Paul’s letters showcased his passion for reaching out to the lost with the gospel message.
Daniel N. Balge
How can you measure someone’s eagerness to share the gospel? There is no thermometer for that passion. No yardstick exists for that zeal. No scale can put pounds and ounces to that urge to tell the story of God’s grace in Jesus.
REACHING THE JEWS
But you can gauge to some degree the depth of the desire to share the gospel from circumstantial evidence and personal testimony. Consider Paul’s comments in his letters to the churches. In his second letter to the Corinthian Christians (11:23-33) he left a summary of what he had endured to share the gospel, everything from beatings to bandits to false brothers to an escape by basket over the Damascene city wall. Perhaps things he experienced in Macedonia—“conflicts on the outside, fears within” (2 Corinthians 7:5)—made this list. “Fears within” might surprise us, but they were not unique to Macedonia. At Corinth too Paul fought through “weakness and fear and . . . much trembling” to proclaim the good news. Such are the measures of Paul’s passion for others to know Jesus.
And consider one more. It comes as a shock. In his letter to the Romans Paul swears on oath that “I could wish that I myself were cursed and cut off from Christ for the sake of my brothers, those of my own race, the people of Israel” (9:3,4). In other words, if it were possible and if it would mean that his fellow Jews, as a people, would accept Jesus as the Christ, Paul would be willing to be damned for eternity.
This is not some throwaway remark, no mere exaggeration for effect. Paul knew heaven; Jesus had given him a glimpse (2 Corinthians 12:2-4). Paul knew hell; God’s Spirit pushed Paul’s pen to describe hell as being “punished with everlasting destruction and shut out from the presence of the Lord and from the majesty of his power on the day he comes” (2 Thessalonians 1:9,10). His passion for souls grew from what Jesus meant for his own soul.
REACHING THE GENTILES
Nor was his zeal only for his fellow Jews. In fact, the Lord called him to focus on the Gentiles (Galatians 2:7,8). Writing to the Ephesian Christians, Paul celebrates God’s grace that gave him the privilege. “Although I am less than the least of all God’s people, this grace was given me: to preach to the Gentiles the unsearchable riches of Christ” (3:8). His joy in ministry to other cultures explains in part why he was so eager to go to Rome. He felt “obligated both to Greeks and non-Greeks, both to the wise and the foolish. That is why I am so eager to preach the gospel also to you who are at Rome” (Romans 1:14,15).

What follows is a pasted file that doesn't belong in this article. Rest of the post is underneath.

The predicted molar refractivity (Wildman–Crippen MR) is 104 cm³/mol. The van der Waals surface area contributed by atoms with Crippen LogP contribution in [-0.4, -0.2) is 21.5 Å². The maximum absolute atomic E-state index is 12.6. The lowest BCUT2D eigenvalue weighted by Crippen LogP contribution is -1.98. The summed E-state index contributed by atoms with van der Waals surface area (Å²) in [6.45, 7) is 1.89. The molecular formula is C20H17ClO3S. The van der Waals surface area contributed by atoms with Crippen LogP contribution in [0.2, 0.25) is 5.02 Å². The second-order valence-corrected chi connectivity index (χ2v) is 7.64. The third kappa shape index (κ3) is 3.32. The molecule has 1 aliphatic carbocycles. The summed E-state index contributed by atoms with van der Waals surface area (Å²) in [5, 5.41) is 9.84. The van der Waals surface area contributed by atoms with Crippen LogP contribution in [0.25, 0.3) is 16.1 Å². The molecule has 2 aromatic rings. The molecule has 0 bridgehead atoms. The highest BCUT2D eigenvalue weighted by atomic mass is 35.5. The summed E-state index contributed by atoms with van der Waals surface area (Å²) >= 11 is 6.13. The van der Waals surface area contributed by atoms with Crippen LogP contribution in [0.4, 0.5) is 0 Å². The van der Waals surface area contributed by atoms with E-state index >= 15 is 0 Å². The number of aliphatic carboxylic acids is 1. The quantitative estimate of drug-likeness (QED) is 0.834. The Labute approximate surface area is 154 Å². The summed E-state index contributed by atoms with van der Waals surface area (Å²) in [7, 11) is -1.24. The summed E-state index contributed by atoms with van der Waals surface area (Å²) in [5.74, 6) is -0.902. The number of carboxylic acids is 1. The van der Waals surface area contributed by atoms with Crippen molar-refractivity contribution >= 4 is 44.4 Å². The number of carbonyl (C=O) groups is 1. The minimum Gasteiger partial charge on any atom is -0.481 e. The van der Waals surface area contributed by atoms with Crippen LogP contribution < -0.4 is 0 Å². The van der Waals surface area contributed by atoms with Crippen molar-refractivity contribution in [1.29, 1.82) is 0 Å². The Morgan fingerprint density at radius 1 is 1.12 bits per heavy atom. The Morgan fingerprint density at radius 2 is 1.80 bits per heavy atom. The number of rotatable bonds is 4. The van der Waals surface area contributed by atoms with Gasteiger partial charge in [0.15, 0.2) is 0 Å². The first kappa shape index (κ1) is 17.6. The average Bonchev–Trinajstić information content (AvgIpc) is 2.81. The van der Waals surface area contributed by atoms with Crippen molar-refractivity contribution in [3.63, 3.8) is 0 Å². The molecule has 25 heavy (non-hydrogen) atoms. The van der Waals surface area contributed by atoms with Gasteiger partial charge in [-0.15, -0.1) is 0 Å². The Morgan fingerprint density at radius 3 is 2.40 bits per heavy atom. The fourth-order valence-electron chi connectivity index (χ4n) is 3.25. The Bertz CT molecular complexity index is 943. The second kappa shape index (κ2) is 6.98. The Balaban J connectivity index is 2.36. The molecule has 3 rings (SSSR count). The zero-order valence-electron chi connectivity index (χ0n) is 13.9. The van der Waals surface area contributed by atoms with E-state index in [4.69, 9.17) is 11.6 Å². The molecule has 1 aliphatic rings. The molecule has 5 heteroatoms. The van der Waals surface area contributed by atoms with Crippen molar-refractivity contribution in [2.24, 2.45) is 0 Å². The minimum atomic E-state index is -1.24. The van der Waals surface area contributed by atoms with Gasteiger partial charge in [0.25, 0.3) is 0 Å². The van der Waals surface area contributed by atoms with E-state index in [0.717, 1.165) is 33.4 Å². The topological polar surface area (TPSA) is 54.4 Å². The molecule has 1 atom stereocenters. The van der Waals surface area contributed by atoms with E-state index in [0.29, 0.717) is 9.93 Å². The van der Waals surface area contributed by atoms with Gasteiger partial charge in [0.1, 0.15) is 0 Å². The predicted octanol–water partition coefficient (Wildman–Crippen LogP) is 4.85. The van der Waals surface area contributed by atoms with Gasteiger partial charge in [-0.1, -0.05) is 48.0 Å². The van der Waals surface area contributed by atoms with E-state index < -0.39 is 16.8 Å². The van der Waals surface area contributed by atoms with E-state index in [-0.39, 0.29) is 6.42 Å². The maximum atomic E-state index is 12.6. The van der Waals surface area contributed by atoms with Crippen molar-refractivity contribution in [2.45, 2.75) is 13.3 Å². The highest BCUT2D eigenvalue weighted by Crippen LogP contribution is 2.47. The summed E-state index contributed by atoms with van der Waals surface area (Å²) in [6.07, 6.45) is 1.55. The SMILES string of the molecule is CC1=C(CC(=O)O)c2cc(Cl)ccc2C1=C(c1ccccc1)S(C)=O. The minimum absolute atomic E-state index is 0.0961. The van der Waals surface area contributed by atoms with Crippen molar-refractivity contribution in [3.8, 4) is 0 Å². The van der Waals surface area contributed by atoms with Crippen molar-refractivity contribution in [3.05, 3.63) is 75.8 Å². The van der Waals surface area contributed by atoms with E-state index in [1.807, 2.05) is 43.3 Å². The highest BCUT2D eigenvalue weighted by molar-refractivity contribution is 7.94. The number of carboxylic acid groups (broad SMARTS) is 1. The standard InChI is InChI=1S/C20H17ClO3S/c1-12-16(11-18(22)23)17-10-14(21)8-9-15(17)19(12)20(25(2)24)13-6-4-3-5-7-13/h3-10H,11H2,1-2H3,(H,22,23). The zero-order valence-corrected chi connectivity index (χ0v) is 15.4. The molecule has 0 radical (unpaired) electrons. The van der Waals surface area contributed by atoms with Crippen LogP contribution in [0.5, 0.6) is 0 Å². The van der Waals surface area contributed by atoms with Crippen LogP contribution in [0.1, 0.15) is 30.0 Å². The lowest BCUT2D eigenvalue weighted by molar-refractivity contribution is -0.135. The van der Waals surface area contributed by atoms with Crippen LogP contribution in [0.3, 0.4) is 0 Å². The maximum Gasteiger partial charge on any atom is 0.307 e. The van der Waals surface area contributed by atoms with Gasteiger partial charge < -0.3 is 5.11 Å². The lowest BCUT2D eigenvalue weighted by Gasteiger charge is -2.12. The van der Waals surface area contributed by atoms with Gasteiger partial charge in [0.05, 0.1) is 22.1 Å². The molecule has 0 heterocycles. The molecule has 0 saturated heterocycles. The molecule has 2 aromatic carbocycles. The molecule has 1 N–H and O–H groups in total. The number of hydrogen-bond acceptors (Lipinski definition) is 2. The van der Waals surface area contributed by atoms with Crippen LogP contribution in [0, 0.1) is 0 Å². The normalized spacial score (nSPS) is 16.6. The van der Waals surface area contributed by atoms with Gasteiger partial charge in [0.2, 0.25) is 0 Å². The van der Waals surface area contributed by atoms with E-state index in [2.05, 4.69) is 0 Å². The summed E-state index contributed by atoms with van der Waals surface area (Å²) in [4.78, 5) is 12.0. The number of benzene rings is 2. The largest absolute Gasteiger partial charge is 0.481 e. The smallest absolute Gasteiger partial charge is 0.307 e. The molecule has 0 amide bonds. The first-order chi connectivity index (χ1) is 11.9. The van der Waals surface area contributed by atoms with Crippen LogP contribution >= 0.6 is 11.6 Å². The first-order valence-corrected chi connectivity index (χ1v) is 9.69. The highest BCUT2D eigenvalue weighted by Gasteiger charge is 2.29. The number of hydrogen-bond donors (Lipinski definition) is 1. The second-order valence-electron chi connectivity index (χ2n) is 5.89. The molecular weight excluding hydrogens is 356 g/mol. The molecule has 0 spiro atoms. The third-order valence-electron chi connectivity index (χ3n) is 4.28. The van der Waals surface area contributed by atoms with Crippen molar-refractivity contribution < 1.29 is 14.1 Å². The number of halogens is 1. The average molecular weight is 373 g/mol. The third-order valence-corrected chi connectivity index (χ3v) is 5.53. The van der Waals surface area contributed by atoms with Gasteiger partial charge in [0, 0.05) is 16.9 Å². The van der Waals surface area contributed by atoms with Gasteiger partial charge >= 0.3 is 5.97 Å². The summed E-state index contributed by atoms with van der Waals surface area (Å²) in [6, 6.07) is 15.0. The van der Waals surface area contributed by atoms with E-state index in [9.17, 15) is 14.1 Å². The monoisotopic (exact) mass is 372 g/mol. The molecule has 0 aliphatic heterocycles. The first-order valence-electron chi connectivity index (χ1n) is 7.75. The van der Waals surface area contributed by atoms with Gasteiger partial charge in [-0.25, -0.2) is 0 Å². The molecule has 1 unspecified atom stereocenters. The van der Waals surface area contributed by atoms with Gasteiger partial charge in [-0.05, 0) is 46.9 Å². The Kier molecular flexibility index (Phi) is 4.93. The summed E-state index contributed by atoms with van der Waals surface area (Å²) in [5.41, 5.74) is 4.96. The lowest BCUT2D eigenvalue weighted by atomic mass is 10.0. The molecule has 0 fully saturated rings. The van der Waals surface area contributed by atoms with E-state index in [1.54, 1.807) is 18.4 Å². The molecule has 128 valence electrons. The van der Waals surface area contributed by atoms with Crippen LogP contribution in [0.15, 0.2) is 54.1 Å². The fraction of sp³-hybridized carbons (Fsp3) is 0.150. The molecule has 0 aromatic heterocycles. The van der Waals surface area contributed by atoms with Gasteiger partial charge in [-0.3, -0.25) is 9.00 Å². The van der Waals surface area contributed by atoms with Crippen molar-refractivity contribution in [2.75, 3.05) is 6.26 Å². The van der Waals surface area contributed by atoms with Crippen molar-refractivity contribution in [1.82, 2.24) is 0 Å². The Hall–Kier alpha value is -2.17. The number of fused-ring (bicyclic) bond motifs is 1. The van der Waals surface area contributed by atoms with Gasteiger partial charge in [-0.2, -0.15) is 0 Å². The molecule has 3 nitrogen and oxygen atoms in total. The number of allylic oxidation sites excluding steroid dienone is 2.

What made Paul so eager? He remembered what he had been before Jesus’ own voice called him to faith and service (Acts 9:3-6). Near the end of his life he rejoiced in what he had become—Christ’s servant—despite what he had been—a blaspheming, persecuting, violent man. His message and his motivation are the same: “Christ Jesus came into the world to save sinners—of whom I am the worst” (1 Timothy 1:15).
So say we with Paul, “Jesus lived and died and rose for all. For me too.” May God’s Spirit make us eager to tell others, “For you too.”
Contributing editor Daniel Balge, professor at Martin Luther College, New Ulm, Minnesota, is a member at St. Paul, New Ulm.
This is the eleventh article in a 12-part series examining how the written word in Paul’s epistles strengthens early and present-day Christians.
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Author: Daniel N. Balge
Volume 101, Number 9
Issue: September 2014
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